epistemology, of the philosophy of science. While lecturing in Japan a few years ago 1 was struck by the extent to which young Japanese philosophers were excited by these more cosmic varieties of Western philosophy, how they sought some kind of large, comfortable and protective system which would unify their values and attitudes after they had abandoned traditional religious beliefs or the systems of Kant and Hegel. This is one reason for the hold of Communist ideology’ on intellectuals throughout Europe and Asia, and it also explains the power of existentialism, for both of them are street-comer philosophies, cafe philosophies, philosophies which claim to have and which, unfortunately, often do have an influence on life.

With very few exceptions, like that of Whitehead and Santayana, this large conception of philosophy is concentrated on the continent of Europe which remains the home of philosophy conceived in a Hegeloid, that is a Hegel-like though not a Hegelian, way. In some degree of contrast to this I have devoted the section following the philosophical hedgehogs to a characteristically American movement in philosophy—pragmatism, and have illustrated it by selections from Charles Peirce, William James, and John Dewey, who make their main contributions to different aspects of the doctrine. It is a mediating movement in philosophy, as James said, because it aspires to a total, metaphysical, systematic view of reality without losing sight of scientific and logical detail or of human problems. It is concerned with the methods of science as in Peirce and Dewey, in the psychology and justification of religious belief as in James, and in the significance of science for ethics as in Dewey. Therefore pragmatism stands between the more traditional view of philosophy as world-view and the more recent analytic tendencies which are to be represented in the last part of the volume. Dewey has influenced educational practice in America, his political philosophy has been attacked by the extreme right and by the Communists; James saw deeply into human psychology; a great liberal tradition in history, law, economics, and social science was allied with pragmatism. But we must also remember the important logical contribution of Peirce and his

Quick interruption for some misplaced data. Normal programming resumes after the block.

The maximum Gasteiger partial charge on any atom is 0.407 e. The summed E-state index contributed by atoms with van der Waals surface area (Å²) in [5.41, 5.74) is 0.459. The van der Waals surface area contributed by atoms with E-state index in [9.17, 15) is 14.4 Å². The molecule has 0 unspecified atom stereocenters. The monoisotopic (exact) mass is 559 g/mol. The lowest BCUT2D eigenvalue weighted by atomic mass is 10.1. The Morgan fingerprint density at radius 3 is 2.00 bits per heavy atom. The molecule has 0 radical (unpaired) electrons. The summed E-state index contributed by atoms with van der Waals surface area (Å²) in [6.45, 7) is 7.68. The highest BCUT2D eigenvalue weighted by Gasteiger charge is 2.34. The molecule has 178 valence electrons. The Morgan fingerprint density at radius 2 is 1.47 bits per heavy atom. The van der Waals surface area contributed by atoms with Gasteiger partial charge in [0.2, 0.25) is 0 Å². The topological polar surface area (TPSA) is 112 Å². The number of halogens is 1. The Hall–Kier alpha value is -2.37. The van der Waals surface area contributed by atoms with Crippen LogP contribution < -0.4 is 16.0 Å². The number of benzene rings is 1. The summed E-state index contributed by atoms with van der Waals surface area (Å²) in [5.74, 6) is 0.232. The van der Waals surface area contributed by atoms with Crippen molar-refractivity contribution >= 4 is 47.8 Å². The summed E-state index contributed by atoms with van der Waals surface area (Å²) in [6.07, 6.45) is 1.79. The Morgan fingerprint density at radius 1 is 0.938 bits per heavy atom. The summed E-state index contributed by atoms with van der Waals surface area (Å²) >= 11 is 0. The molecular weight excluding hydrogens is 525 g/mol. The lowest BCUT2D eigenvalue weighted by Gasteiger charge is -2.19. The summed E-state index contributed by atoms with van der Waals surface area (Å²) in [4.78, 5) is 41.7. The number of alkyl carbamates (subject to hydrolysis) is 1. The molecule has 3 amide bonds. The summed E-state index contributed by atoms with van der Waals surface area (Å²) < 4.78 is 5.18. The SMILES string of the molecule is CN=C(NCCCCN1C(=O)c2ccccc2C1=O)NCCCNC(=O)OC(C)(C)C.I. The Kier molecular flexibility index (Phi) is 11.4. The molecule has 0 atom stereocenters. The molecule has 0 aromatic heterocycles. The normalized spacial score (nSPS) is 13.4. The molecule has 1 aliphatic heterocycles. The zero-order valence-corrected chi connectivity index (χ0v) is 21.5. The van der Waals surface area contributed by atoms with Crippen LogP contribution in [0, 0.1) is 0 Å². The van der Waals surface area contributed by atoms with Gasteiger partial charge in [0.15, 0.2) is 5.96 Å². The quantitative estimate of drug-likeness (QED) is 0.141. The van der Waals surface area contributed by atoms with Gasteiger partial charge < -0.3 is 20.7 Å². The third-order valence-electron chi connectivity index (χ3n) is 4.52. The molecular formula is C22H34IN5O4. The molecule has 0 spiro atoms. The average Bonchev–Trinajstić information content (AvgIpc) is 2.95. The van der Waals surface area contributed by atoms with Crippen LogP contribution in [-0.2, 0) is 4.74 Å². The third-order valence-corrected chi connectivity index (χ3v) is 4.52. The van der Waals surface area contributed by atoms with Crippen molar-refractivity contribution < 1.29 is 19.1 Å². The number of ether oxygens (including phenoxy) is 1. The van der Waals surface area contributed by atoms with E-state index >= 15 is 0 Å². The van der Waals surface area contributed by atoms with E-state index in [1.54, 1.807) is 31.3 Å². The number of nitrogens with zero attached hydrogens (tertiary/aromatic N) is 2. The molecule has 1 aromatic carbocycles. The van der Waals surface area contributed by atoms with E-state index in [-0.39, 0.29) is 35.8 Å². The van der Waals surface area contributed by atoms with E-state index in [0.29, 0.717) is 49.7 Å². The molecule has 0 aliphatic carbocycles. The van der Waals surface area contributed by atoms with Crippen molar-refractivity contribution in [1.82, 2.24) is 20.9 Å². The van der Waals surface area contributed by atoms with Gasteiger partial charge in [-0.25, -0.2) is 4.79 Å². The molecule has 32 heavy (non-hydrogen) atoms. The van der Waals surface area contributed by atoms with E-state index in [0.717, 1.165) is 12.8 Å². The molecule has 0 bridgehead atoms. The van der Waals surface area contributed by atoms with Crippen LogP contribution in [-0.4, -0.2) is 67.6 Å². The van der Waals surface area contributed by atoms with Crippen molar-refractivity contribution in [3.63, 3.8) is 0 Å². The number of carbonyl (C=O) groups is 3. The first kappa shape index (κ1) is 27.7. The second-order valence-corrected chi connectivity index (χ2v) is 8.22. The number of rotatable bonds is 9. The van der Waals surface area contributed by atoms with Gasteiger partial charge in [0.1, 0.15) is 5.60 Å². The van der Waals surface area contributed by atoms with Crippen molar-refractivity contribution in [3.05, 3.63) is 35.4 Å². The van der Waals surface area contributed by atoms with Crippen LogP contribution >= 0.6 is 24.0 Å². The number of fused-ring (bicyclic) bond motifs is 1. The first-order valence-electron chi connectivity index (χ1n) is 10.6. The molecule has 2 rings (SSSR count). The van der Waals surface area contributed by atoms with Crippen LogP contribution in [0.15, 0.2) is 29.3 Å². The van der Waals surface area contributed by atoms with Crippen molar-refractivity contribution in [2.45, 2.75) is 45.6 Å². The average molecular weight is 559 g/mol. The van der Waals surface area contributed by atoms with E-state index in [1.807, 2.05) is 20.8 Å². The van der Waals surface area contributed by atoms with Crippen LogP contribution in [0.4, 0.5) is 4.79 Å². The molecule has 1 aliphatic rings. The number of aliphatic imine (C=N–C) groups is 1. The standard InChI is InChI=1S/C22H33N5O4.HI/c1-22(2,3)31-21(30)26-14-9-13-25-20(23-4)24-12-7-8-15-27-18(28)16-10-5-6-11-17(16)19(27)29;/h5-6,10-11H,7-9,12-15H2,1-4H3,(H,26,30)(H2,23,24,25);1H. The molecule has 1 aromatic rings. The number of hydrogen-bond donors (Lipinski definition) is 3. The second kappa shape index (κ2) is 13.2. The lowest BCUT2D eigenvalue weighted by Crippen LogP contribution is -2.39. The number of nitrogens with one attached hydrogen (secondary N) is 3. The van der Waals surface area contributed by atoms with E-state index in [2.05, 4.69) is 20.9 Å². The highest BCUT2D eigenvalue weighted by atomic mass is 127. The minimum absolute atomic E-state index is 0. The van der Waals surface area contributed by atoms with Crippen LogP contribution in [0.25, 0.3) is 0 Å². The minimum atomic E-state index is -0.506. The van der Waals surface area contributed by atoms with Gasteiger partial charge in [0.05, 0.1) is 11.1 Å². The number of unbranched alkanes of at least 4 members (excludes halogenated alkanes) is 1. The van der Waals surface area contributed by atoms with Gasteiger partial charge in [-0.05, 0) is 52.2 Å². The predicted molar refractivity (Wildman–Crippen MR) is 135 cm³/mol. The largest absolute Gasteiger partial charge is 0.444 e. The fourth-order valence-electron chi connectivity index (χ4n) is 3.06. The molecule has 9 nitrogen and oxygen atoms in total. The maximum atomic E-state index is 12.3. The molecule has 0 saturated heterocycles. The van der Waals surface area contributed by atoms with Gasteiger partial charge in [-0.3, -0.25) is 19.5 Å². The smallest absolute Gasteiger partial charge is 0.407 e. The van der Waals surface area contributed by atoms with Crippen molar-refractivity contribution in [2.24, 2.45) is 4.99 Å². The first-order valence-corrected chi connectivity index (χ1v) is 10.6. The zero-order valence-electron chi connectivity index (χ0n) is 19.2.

contributions to semantics and the philosophy of language, for these, bring pragmatism into close contact with the philosophers represented in the last part of the volume.